Cooking chicken breasts in simmering water, or poaching them, produces tender, delicately flavored meat suitable for use in a wide variety of recipes. Chef Darin Sehnert explains that boiling chicken can overcook the proteins and dry it out, and poaching is a gentler cooking method. You can poach both bone-in chicken breasts and boneless, skinless breasts. Try poached chicken in sandwiches, on quesadillas or in soups and salads for convenient weeknight meals. You can make poached chicken more flavorful by seasoning the cooking water or replacing water with chicken stock.
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Place chicken breasts into a heavy pot. Add enough water to cover the chicken breasts, plus one additional inch.
Add seasonings of your choice to the pot. Some options include garlic cloves, peppercorns, peppers or salt.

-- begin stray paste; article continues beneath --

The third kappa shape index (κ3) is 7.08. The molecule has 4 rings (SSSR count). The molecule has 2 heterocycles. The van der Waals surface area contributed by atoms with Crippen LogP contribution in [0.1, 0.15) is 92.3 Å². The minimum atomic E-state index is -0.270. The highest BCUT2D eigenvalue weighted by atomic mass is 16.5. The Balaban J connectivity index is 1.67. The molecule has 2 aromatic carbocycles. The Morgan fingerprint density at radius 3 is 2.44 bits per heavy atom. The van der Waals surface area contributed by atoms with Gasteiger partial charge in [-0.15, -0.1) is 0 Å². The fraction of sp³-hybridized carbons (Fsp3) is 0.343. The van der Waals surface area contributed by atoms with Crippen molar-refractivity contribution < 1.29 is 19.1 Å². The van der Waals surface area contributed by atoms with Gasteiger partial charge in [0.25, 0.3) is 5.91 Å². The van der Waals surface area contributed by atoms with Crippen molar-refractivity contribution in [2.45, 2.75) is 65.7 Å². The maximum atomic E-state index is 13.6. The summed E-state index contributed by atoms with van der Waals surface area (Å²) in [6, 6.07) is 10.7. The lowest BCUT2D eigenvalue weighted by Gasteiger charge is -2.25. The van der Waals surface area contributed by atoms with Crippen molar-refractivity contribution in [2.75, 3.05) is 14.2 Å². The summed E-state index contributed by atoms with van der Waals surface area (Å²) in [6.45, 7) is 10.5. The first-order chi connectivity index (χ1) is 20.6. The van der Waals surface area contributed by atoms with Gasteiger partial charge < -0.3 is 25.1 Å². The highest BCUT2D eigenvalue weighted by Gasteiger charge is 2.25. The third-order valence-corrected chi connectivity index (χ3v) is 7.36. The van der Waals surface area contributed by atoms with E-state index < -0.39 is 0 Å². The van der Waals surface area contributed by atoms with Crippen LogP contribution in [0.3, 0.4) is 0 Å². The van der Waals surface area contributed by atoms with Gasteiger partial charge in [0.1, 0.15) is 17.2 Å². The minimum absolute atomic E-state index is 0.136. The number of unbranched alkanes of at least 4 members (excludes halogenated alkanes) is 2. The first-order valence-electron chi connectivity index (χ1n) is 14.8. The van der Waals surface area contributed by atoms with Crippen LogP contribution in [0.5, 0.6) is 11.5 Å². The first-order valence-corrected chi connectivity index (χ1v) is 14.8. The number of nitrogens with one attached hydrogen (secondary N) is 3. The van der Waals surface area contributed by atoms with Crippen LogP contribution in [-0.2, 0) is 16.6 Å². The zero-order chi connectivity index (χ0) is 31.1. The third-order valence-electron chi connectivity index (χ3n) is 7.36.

Bring the water to a simmer over medium-high heat. Look for bubbles along the sides of the pot, but none in the center of the pot.
Reduce the heat to medium-low. Maintain the water at a very gentle simmer. Skim foam from the top of the water with a slotted spoon as it appears.
Cook until the chicken reaches an internal temperature of 160 F in the thickest part of the breast when checked with an instant-read meat thermometer. Expect this to take 15 to 18 minutes for bone-in breasts and somewhat less time for boneless, skinless breasts.
Transfer the cooked chicken to a heatproof bowl. Strain the cooking liquid and allow the poached chicken to cool in the liquid.
Remove the meat from the bones, discarding the bones, skin and fat if you've poached bone-in breasts. Shred or slice boneless breasts, discarding gristle or fat. Use the meat in any recipe calling for cooked chicken.